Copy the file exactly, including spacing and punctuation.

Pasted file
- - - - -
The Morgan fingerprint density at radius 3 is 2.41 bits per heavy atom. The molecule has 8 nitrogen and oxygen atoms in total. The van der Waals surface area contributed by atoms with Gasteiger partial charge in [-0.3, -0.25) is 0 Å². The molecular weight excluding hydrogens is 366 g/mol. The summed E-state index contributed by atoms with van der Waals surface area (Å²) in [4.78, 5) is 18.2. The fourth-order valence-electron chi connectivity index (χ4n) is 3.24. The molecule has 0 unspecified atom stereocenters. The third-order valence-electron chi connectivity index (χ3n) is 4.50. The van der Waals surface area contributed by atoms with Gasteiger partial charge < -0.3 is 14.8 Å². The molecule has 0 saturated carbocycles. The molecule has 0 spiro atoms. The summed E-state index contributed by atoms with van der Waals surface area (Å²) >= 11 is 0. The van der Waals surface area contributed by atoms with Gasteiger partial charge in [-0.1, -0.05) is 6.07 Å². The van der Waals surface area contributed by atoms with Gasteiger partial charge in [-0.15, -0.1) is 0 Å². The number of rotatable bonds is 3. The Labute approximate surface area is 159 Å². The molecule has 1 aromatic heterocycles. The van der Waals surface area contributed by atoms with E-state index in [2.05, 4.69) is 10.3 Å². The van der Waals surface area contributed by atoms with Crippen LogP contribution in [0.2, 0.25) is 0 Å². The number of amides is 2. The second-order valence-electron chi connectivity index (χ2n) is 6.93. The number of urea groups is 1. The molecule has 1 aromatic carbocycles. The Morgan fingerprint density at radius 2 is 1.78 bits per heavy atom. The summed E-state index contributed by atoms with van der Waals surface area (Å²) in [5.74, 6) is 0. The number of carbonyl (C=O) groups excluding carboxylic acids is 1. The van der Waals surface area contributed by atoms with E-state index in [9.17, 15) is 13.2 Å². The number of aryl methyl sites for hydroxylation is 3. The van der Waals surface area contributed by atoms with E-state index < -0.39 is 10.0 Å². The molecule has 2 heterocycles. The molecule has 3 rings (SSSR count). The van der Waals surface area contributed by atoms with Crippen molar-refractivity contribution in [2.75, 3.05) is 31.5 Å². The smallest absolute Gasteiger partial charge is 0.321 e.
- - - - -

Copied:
The Morgan fingerprint density at radius 3 is 2.41 bits per heavy atom. The molecule has 8 nitrogen and oxygen atoms in total. The van der Waals surface area contributed by atoms with Gasteiger partial charge in [-0.3, -0.25) is 0 Å². The molecular weight excluding hydrogens is 366 g/mol. The summed E-state index contributed by atoms with van der Waals surface area (Å²) in [4.78, 5) is 18.2. The fourth-order valence-electron chi connectivity index (χ4n) is 3.24. The molecule has 0 unspecified atom stereocenters. The third-order valence-electron chi connectivity index (χ3n) is 4.50. The van der Waals surface area contributed by atoms with Gasteiger partial charge < -0.3 is 14.8 Å². The molecule has 0 saturated carbocycles. The molecule has 0 spiro atoms. The summed E-state index contributed by atoms with van der Waals surface area (Å²) >= 11 is 0. The van der Waals surface area contributed by atoms with Gasteiger partial charge in [-0.1, -0.05) is 6.07 Å². The van der Waals surface area contributed by atoms with Gasteiger partial charge in [-0.15, -0.1) is 0 Å². The number of rotatable bonds is 3. The Labute approximate surface area is 159 Å². The molecule has 1 aromatic heterocycles. The van der Waals surface area contributed by atoms with E-state index in [2.05, 4.69) is 10.3 Å². The van der Waals surface area contributed by atoms with Crippen LogP contribution in [0.2, 0.25) is 0 Å². The number of amides is 2. The second-order valence-electron chi connectivity index (χ2n) is 6.93. The number of urea groups is 1. The molecule has 1 aromatic carbocycles. The Morgan fingerprint density at radius 2 is 1.78 bits per heavy atom. The summed E-state index contributed by atoms with van der Waals surface area (Å²) in [5.74, 6) is 0. The number of carbonyl (C=O) groups excluding carboxylic acids is 1. The van der Waals surface area contributed by atoms with E-state index in [9.17, 15) is 13.2 Å². The number of aryl methyl sites for hydroxylation is 3. The van der Waals surface area contributed by atoms with E-state index < -0.39 is 10.0 Å². The molecule has 2 heterocycles. The molecule has 3 rings (SSSR count). The van der Waals surface area contributed by atoms with Crippen molar-refractivity contribution in [2.75, 3.05) is 31.5 Å². The smallest absolute Gasteiger partial charge is 0.321 e.